Britain's Prime Minister David Cameron (L) greets his Pakistan
i counterpart Nawaz Sharif as he arrives for their trilateral meeting with Afghan President Hamid Karzai at Number 10 Downing Street in London
October 29, 2013. (REUTERS/Olivia Harris)
Pakistan has announced that it has begun talks with the Pakistan Taliban in an effort to find a peaceful solution to end the years of violence that has plagued the country. Pakistan Prime Minister Nawaz Sharif revealed this at a meeting with British Deputy Prime Minister Nick Clegg in London on Thursday. Mr. Sharif, however, did not give any further details of the discussions and neither did he reveal what was on the agenda. The announcement brought mixed reactions from lawmakers and former political leaders.
A statement released by the Pakistani High Commission in London said Mr. Sharif informed Mr Clegg about the progress of the talks.
"The prime minister informed (the deputy prime minister) that the dialogue with the Taliban has started. He said that he hoped and prayed the dialogue works within the constitutional framework of Pakistan," the statement read.
Mr Sharif said the Pakistan government "could not wait and see the innocent people and members of law enforcement agencies being killed in the streets" of the country.
Since Mr Sharif won the general elections earlier this year, in what was the first democratic transfer of power in Pakistan, he has been trying to stop terror attacks. He had promised to find a negotiated settlement to stop the killing.
After years of bloody conflicts that have seen Pakistan military facing stiff resistance from terror groups in the country's north-west tribal areas, attacks by extremist elements now threaten major cities in the Pakistan. Many in the country now believe that negotiations are a necessary step to secure peace.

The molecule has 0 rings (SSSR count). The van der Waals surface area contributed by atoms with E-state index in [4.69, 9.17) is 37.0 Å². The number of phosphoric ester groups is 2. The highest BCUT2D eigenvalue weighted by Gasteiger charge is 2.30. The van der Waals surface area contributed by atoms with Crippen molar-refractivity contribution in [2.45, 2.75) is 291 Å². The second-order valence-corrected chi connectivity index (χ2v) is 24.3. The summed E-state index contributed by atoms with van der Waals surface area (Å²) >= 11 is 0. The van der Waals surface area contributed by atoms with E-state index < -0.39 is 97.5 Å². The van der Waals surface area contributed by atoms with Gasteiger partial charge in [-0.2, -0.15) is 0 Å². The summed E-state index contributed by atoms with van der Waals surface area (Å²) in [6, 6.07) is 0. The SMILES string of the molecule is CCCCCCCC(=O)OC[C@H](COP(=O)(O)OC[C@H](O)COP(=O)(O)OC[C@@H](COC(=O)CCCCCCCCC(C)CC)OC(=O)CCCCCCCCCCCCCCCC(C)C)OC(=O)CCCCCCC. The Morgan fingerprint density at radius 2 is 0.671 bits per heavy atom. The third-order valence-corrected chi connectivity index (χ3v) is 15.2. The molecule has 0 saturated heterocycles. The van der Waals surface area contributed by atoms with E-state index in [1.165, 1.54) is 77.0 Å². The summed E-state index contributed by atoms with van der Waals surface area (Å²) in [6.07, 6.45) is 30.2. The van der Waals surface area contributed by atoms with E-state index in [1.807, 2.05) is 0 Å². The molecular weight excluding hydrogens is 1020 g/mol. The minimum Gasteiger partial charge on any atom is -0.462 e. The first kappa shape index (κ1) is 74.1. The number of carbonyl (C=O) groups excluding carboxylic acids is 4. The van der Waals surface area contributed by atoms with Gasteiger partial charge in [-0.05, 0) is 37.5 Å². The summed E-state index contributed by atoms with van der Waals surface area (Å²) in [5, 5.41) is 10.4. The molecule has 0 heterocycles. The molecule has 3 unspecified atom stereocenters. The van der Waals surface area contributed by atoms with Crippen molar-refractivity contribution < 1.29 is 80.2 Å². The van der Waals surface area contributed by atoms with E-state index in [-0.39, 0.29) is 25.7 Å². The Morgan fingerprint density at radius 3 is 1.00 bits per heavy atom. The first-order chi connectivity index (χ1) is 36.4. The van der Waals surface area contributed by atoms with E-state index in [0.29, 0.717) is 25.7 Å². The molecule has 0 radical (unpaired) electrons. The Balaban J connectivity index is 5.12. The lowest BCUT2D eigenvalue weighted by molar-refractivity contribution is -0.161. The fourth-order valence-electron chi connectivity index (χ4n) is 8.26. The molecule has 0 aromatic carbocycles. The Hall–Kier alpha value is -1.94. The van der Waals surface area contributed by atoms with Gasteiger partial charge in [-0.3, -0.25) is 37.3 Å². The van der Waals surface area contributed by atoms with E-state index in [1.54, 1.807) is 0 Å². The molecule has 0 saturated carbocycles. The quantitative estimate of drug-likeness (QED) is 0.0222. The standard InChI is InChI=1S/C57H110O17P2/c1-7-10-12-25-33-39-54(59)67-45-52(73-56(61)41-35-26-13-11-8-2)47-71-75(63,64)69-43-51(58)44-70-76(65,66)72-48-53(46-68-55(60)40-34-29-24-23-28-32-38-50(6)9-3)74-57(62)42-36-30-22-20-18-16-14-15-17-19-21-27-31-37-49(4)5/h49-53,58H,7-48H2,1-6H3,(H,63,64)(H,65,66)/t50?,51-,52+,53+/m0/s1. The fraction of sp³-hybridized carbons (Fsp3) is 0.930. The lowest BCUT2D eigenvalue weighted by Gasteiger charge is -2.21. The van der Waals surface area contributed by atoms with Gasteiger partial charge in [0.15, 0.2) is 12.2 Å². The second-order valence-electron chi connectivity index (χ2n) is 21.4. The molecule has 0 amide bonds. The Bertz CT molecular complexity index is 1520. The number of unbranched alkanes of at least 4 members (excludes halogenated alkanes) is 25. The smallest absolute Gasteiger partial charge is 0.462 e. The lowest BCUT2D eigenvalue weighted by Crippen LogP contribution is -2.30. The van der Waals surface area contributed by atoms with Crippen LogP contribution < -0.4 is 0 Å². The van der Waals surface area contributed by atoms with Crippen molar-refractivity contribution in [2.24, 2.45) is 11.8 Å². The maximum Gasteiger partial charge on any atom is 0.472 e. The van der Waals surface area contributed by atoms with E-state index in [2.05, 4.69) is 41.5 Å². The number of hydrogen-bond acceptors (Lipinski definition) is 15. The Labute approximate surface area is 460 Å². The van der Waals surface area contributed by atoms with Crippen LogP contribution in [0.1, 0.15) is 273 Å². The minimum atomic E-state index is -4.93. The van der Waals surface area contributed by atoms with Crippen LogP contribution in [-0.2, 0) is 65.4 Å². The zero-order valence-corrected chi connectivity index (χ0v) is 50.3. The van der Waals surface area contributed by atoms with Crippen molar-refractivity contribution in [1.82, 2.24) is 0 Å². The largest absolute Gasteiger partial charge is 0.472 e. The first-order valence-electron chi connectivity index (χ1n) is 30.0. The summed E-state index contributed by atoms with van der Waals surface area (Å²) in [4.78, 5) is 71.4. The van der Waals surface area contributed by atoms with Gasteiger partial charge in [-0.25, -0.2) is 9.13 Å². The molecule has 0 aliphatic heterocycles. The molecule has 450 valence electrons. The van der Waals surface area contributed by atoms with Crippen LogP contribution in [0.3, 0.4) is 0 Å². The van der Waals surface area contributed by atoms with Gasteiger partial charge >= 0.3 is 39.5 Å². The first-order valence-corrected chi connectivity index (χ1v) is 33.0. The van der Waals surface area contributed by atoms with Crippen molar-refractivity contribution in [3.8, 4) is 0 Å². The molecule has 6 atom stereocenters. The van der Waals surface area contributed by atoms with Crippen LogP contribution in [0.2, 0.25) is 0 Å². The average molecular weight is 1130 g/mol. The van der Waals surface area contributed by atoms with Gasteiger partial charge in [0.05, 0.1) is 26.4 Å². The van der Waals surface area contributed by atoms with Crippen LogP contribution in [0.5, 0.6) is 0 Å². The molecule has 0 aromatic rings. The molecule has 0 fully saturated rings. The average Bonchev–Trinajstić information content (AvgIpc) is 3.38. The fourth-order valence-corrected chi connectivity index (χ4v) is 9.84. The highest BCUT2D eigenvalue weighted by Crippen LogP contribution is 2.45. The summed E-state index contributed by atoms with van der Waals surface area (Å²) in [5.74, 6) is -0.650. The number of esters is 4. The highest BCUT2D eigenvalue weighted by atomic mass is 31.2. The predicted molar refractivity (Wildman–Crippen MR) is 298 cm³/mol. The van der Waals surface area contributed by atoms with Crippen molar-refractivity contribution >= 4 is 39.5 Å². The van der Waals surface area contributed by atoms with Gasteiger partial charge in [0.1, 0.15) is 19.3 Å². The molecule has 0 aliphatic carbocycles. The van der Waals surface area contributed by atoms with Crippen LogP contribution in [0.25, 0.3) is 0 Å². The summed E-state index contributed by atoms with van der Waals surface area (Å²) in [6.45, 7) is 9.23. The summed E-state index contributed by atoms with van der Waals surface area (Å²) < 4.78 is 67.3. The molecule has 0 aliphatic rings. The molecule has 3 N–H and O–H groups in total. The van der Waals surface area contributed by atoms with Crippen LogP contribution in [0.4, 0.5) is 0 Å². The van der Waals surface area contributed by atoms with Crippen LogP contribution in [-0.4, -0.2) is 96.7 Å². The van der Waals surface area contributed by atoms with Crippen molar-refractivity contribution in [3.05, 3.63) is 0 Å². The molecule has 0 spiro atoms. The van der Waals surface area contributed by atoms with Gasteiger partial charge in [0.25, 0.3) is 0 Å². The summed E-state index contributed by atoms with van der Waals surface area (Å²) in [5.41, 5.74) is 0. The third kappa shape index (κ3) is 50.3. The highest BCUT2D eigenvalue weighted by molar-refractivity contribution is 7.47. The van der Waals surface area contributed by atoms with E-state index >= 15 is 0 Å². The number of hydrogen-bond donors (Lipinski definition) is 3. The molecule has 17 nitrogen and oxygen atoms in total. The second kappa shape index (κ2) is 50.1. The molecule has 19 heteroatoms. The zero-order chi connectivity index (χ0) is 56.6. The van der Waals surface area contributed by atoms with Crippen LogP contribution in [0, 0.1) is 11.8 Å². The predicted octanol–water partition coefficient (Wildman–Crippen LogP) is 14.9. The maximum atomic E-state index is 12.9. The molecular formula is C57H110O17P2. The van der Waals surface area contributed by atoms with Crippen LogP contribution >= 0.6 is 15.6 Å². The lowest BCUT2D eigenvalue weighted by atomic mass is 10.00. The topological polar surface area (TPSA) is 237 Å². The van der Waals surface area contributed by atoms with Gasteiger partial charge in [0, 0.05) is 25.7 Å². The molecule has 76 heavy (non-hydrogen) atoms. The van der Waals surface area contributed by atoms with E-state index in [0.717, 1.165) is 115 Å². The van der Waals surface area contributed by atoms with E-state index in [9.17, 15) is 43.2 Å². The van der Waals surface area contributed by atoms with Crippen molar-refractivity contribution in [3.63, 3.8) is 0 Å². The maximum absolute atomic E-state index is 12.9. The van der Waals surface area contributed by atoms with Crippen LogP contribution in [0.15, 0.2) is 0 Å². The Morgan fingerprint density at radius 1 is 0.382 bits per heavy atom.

Reports suggest that Pakistan's major political parties have backed Mr Sharif's plan to find a negotiated end to the violence, and government is now under pressure to show progress.
Voice of America quoted Interior Minister Chaudhry Nisar Ali Khan, briefing Pakistani lawmakers Thursday, saying details of the agenda and the location of government talks with the Pakistan Taliban are being finalized.
Commenting on the talks, retired military Brigadier Shaukat Qadir, who served for a number of years in Pakistan's tribal northwest, told VOA, the Taliban's many offshoots are a major concern for the talks.
"This is not a monolithic organization. This is a hydra-headed monster. So who do you talk to is one question. You talk to one person, the other fellow blows you up. You talk to the other person, the other fellow blows you up. So it's going to go on like that. The second part is, these are fellows who do not represent the aspirations of any peoples of Pakistan, and they are looking for political space through the use of force. And are you prepared to give them political space? If you are, then how far are you prepared to go?" asked Qadir.
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